Great alarm seized the patricians, and the countenances of the tribunes were now the same as those of the decemvirs had been, when Marcus Duilius, tribune of the people, having put a salutary check to their immoderate power, says, "There has been both enough of liberty on our own part, and of vengeance on our enemies;
wherefore for this year I will neither suffer a day of trial to be appointed for any one, nor any person to be thrown into prison.
For it is neither pleasing to me that old crimes now forgotten should be again brought forward, seeing that the recent ones have been atoned for by the punishment of the decemvirs; and the unremitting care of both the consuls in defending your liberties, is ample security that nothing will be committed which will call for tribunitian interference.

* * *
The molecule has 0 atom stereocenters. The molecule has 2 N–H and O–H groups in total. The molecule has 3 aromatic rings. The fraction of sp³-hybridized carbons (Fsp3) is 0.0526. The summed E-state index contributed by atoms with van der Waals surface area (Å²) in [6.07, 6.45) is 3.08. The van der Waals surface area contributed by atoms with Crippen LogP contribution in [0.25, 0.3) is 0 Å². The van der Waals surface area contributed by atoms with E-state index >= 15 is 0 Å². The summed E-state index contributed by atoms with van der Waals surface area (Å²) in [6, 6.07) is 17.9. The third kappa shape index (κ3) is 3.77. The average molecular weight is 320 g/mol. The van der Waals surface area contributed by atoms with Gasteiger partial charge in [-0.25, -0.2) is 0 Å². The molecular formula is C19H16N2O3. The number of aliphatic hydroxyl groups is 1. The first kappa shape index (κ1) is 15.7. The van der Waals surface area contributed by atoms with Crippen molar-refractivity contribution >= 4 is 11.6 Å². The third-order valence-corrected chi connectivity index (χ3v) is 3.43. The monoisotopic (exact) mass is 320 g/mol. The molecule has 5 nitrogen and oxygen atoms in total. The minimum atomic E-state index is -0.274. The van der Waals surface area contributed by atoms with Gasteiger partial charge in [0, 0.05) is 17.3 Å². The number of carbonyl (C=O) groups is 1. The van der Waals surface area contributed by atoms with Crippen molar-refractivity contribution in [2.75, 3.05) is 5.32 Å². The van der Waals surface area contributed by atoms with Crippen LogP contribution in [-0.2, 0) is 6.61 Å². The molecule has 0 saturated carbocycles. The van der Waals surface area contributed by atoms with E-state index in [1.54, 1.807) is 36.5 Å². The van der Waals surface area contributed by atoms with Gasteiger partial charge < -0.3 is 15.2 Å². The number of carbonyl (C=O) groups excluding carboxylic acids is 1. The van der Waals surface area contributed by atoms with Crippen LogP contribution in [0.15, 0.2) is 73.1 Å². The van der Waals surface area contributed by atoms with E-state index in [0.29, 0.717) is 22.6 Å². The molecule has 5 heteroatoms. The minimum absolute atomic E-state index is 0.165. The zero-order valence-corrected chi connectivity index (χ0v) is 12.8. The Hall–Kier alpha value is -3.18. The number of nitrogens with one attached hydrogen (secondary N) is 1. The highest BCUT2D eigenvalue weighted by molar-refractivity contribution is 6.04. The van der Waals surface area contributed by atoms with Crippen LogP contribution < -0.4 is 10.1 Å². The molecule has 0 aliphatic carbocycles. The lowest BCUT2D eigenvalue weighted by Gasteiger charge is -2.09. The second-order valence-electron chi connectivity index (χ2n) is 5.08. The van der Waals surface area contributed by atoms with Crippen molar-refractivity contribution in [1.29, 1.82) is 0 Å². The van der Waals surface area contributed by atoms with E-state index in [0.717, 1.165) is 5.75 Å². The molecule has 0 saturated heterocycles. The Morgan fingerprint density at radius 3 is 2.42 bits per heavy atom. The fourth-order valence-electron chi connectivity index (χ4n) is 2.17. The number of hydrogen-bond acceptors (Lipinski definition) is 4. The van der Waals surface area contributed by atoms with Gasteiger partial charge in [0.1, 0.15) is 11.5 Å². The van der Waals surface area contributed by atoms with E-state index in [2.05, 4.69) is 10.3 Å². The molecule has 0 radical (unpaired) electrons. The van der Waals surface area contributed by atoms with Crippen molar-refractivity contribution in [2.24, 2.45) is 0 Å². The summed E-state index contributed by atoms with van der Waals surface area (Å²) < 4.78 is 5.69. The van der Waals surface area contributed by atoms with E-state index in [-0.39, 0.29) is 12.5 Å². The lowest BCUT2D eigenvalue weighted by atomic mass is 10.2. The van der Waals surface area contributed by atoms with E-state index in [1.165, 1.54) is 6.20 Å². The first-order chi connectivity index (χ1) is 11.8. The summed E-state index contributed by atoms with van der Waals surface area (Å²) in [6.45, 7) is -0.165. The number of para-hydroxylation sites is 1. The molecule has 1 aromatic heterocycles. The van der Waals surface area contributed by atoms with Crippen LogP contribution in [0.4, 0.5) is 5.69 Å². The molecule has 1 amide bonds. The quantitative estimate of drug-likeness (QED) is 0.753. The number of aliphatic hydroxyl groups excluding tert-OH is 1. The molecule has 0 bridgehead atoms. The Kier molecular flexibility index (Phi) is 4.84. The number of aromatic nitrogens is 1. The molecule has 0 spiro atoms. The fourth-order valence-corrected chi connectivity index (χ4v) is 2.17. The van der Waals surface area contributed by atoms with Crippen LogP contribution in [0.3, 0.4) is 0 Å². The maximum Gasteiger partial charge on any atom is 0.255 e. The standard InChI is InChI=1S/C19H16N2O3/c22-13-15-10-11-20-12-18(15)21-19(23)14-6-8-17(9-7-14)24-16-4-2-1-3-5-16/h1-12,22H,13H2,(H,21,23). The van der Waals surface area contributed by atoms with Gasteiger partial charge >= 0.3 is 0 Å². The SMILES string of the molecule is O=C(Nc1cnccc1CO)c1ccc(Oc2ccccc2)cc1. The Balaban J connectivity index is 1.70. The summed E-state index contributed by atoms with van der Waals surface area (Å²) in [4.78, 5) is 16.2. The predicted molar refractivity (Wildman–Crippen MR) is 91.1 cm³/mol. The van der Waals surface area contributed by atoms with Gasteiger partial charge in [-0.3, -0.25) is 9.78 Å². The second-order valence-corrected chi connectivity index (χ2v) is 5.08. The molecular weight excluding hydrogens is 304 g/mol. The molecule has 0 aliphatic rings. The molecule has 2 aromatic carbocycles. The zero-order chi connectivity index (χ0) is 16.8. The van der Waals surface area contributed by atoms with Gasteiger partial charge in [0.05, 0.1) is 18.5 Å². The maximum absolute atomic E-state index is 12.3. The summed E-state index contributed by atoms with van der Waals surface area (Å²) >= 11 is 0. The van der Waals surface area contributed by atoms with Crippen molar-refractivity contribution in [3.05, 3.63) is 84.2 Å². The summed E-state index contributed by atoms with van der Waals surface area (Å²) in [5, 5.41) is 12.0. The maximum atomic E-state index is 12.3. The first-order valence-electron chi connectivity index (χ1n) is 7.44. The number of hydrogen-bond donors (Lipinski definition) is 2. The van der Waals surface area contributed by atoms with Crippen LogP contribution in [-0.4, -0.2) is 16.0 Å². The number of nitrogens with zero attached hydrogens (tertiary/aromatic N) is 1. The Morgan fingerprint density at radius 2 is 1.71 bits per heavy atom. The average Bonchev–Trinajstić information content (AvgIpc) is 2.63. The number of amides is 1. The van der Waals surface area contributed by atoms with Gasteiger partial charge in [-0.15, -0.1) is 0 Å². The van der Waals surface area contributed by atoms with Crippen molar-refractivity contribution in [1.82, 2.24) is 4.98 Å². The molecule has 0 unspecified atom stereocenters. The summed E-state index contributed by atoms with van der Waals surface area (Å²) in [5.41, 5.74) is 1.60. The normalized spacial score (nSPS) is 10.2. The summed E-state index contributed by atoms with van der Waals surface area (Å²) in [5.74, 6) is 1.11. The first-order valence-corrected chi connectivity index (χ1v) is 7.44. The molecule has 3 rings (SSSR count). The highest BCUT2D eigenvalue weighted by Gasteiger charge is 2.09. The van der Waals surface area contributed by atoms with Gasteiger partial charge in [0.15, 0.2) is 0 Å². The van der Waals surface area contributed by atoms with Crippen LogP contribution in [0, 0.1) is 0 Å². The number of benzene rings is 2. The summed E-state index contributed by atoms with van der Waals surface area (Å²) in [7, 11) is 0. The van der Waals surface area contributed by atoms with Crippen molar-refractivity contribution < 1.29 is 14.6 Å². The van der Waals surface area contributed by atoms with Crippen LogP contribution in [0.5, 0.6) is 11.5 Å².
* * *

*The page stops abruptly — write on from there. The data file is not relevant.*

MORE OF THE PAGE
This moderation of the tribune first relieved the patricians from their fears, and at the same time increased their ill-will towards the consuls; for they had been so devoted to the commons, that even a ple- [p. 232]
beian magistrate took an earlier interest in the safety and liberty of the patricians, than one of patrician rank; and their enemies would have been surfeited with inflicting punishments on them, before the consuls, to all appearance, would have resisted their licentious career.
And there were many who said that a want of firmness was shown, inasmuch as the fathers had given their approbation to the laws proposed; nor was there a doubt, but that in this troubled state of public affairs they had yielded to the times.